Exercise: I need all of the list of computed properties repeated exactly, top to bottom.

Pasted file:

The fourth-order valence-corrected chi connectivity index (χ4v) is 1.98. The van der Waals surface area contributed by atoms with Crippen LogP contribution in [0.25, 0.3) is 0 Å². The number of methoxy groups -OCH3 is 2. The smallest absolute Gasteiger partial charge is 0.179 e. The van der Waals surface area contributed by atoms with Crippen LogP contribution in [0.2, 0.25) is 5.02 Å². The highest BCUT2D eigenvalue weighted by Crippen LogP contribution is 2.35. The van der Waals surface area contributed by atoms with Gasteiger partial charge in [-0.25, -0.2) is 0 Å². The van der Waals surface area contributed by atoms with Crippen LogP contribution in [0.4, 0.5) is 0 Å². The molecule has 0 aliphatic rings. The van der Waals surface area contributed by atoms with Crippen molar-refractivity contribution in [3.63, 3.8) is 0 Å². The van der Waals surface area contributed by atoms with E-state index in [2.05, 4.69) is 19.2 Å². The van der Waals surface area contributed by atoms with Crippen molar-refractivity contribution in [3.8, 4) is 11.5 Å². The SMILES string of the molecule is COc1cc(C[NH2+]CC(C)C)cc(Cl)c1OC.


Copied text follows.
The fourth-order valence-corrected chi connectivity index (χ4v) is 1.98. The van der Waals surface area contributed by atoms with Crippen LogP contribution in [0.25, 0.3) is 0 Å². The number of methoxy groups -OCH3 is 2. The smallest absolute Gasteiger partial charge is 0.179 e. The van der Waals surface area contributed by atoms with Crippen LogP contribution in [0.2, 0.25) is 5.02 Å². The highest BCUT2D eigenvalue weighted by Crippen LogP contribution is 2.35. The van der Waals surface area contributed by atoms with Gasteiger partial charge in [-0.25, -0.2) is 0 Å². The van der Waals surface area contributed by atoms with Crippen LogP contribution in [0.4, 0.5) is 0 Å². The molecule has 0 aliphatic rings. The van der Waals surface area contributed by atoms with Crippen molar-refractivity contribution in [3.63, 3.8) is 0 Å². The van der Waals surface area contributed by atoms with E-state index in [2.05, 4.69) is 19.2 Å². The van der Waals surface area contributed by atoms with Crippen molar-refractivity contribution in [3.8, 4) is 11.5 Å². The SMILES string of the molecule is COc1cc(C[NH2+]CC(C)C)cc(Cl)c1OC.